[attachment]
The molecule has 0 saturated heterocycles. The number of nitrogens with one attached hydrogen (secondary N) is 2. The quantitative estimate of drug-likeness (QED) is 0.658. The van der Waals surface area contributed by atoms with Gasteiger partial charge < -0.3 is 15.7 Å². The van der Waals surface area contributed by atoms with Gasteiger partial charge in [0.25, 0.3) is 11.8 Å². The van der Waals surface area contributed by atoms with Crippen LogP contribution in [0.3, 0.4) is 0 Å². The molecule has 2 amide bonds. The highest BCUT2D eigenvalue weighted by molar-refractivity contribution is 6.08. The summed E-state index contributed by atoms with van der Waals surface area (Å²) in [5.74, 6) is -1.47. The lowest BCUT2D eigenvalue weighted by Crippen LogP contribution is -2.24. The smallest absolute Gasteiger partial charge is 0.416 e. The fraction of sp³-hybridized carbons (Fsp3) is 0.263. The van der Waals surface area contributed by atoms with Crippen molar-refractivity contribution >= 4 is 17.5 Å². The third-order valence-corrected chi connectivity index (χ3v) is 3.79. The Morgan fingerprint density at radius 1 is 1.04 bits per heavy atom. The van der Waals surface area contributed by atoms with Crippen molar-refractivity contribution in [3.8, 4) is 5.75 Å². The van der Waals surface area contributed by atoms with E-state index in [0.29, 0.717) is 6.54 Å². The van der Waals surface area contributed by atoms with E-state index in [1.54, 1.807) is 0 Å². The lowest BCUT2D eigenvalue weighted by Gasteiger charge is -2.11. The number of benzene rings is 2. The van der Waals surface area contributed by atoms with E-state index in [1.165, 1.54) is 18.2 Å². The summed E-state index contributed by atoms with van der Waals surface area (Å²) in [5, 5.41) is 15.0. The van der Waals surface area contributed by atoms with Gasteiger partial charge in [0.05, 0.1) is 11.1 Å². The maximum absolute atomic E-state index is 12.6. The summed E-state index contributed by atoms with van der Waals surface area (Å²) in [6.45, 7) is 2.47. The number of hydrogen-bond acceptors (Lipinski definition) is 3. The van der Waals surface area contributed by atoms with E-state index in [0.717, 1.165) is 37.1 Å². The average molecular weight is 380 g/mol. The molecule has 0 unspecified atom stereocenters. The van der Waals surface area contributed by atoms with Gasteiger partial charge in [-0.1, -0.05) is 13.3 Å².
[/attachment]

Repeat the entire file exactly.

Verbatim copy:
The molecule has 0 saturated heterocycles. The number of nitrogens with one attached hydrogen (secondary N) is 2. The quantitative estimate of drug-likeness (QED) is 0.658. The van der Waals surface area contributed by atoms with Gasteiger partial charge < -0.3 is 15.7 Å². The van der Waals surface area contributed by atoms with Gasteiger partial charge in [0.25, 0.3) is 11.8 Å². The van der Waals surface area contributed by atoms with Crippen LogP contribution in [0.3, 0.4) is 0 Å². The molecule has 2 amide bonds. The highest BCUT2D eigenvalue weighted by molar-refractivity contribution is 6.08. The summed E-state index contributed by atoms with van der Waals surface area (Å²) in [5.74, 6) is -1.47. The lowest BCUT2D eigenvalue weighted by Crippen LogP contribution is -2.24. The smallest absolute Gasteiger partial charge is 0.416 e. The fraction of sp³-hybridized carbons (Fsp3) is 0.263. The van der Waals surface area contributed by atoms with Crippen molar-refractivity contribution >= 4 is 17.5 Å². The third-order valence-corrected chi connectivity index (χ3v) is 3.79. The Morgan fingerprint density at radius 1 is 1.04 bits per heavy atom. The van der Waals surface area contributed by atoms with Crippen molar-refractivity contribution in [3.8, 4) is 5.75 Å². The van der Waals surface area contributed by atoms with E-state index in [0.29, 0.717) is 6.54 Å². The van der Waals surface area contributed by atoms with E-state index in [1.54, 1.807) is 0 Å². The lowest BCUT2D eigenvalue weighted by Gasteiger charge is -2.11. The number of benzene rings is 2. The van der Waals surface area contributed by atoms with E-state index in [1.165, 1.54) is 18.2 Å². The summed E-state index contributed by atoms with van der Waals surface area (Å²) in [5, 5.41) is 15.0. The van der Waals surface area contributed by atoms with Gasteiger partial charge in [0.05, 0.1) is 11.1 Å². The maximum absolute atomic E-state index is 12.6. The summed E-state index contributed by atoms with van der Waals surface area (Å²) in [6.45, 7) is 2.47. The number of hydrogen-bond acceptors (Lipinski definition) is 3. The van der Waals surface area contributed by atoms with E-state index in [0.717, 1.165) is 37.1 Å². The average molecular weight is 380 g/mol. The molecule has 0 unspecified atom stereocenters. The van der Waals surface area contributed by atoms with Gasteiger partial charge in [-0.1, -0.05) is 13.3 Å².